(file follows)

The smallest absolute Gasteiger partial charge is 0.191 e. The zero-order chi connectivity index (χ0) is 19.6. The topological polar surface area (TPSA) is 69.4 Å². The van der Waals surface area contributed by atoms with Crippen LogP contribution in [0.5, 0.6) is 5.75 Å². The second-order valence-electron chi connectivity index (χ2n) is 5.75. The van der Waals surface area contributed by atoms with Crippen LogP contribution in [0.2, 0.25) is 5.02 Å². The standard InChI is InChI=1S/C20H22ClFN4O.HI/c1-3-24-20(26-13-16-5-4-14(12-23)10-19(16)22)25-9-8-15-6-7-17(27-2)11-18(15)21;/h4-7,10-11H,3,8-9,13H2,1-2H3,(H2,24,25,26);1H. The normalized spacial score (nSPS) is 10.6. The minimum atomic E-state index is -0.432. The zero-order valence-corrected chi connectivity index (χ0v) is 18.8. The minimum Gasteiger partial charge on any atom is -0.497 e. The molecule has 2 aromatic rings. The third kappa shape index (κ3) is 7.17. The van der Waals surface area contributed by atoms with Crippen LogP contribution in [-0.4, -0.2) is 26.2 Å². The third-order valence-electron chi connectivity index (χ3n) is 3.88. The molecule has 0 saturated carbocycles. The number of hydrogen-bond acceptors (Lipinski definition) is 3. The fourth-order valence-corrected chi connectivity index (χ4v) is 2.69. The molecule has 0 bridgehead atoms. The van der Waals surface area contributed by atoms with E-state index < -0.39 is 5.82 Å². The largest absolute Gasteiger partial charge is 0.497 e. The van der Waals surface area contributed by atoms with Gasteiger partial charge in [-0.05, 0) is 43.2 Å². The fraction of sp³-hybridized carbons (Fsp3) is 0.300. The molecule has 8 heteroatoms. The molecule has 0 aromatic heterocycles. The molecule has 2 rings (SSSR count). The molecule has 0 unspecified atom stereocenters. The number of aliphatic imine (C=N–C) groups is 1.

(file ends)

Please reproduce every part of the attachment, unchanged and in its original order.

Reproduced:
The smallest absolute Gasteiger partial charge is 0.191 e. The zero-order chi connectivity index (χ0) is 19.6. The topological polar surface area (TPSA) is 69.4 Å². The van der Waals surface area contributed by atoms with Crippen LogP contribution in [0.5, 0.6) is 5.75 Å². The second-order valence-electron chi connectivity index (χ2n) is 5.75. The van der Waals surface area contributed by atoms with Crippen LogP contribution in [0.2, 0.25) is 5.02 Å². The standard InChI is InChI=1S/C20H22ClFN4O.HI/c1-3-24-20(26-13-16-5-4-14(12-23)10-19(16)22)25-9-8-15-6-7-17(27-2)11-18(15)21;/h4-7,10-11H,3,8-9,13H2,1-2H3,(H2,24,25,26);1H. The normalized spacial score (nSPS) is 10.6. The minimum atomic E-state index is -0.432. The zero-order valence-corrected chi connectivity index (χ0v) is 18.8. The minimum Gasteiger partial charge on any atom is -0.497 e. The molecule has 2 aromatic rings. The third kappa shape index (κ3) is 7.17. The van der Waals surface area contributed by atoms with Crippen LogP contribution in [-0.4, -0.2) is 26.2 Å². The third-order valence-electron chi connectivity index (χ3n) is 3.88. The molecule has 0 saturated carbocycles. The number of hydrogen-bond acceptors (Lipinski definition) is 3. The fourth-order valence-corrected chi connectivity index (χ4v) is 2.69. The molecule has 0 bridgehead atoms. The van der Waals surface area contributed by atoms with E-state index < -0.39 is 5.82 Å². The largest absolute Gasteiger partial charge is 0.497 e. The van der Waals surface area contributed by atoms with Gasteiger partial charge in [-0.05, 0) is 43.2 Å². The fraction of sp³-hybridized carbons (Fsp3) is 0.300. The molecule has 8 heteroatoms. The molecule has 0 aromatic heterocycles. The molecule has 2 rings (SSSR count). The molecule has 0 unspecified atom stereocenters. The number of aliphatic imine (C=N–C) groups is 1.